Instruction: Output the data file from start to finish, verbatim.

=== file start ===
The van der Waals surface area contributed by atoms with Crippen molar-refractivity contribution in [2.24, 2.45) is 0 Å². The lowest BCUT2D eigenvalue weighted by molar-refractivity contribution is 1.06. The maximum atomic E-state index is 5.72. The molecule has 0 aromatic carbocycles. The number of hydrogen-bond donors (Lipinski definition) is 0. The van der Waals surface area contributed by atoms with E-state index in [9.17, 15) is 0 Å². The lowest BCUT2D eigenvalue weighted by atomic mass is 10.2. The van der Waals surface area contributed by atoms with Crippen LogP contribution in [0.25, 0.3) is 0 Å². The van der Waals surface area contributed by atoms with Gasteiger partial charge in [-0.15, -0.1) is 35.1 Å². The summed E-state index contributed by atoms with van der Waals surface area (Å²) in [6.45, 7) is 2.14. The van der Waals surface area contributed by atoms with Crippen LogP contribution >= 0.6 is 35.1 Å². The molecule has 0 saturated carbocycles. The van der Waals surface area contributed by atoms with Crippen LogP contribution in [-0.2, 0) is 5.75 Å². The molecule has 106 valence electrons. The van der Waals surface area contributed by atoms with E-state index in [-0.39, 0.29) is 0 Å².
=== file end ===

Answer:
The van der Waals surface area contributed by atoms with Crippen molar-refractivity contribution in [2.24, 2.45) is 0 Å². The lowest BCUT2D eigenvalue weighted by molar-refractivity contribution is 1.06. The maximum atomic E-state index is 5.72. The molecule has 0 aromatic carbocycles. The number of hydrogen-bond donors (Lipinski definition) is 0. The van der Waals surface area contributed by atoms with E-state index in [9.17, 15) is 0 Å². The lowest BCUT2D eigenvalue weighted by atomic mass is 10.2. The van der Waals surface area contributed by atoms with Crippen LogP contribution in [0.25, 0.3) is 0 Å². The van der Waals surface area contributed by atoms with Gasteiger partial charge in [-0.15, -0.1) is 35.1 Å². The summed E-state index contributed by atoms with van der Waals surface area (Å²) in [6.45, 7) is 2.14. The van der Waals surface area contributed by atoms with Crippen LogP contribution >= 0.6 is 35.1 Å². The molecule has 0 saturated carbocycles. The van der Waals surface area contributed by atoms with Crippen LogP contribution in [-0.2, 0) is 5.75 Å². The molecule has 106 valence electrons. The van der Waals surface area contributed by atoms with E-state index in [-0.39, 0.29) is 0 Å².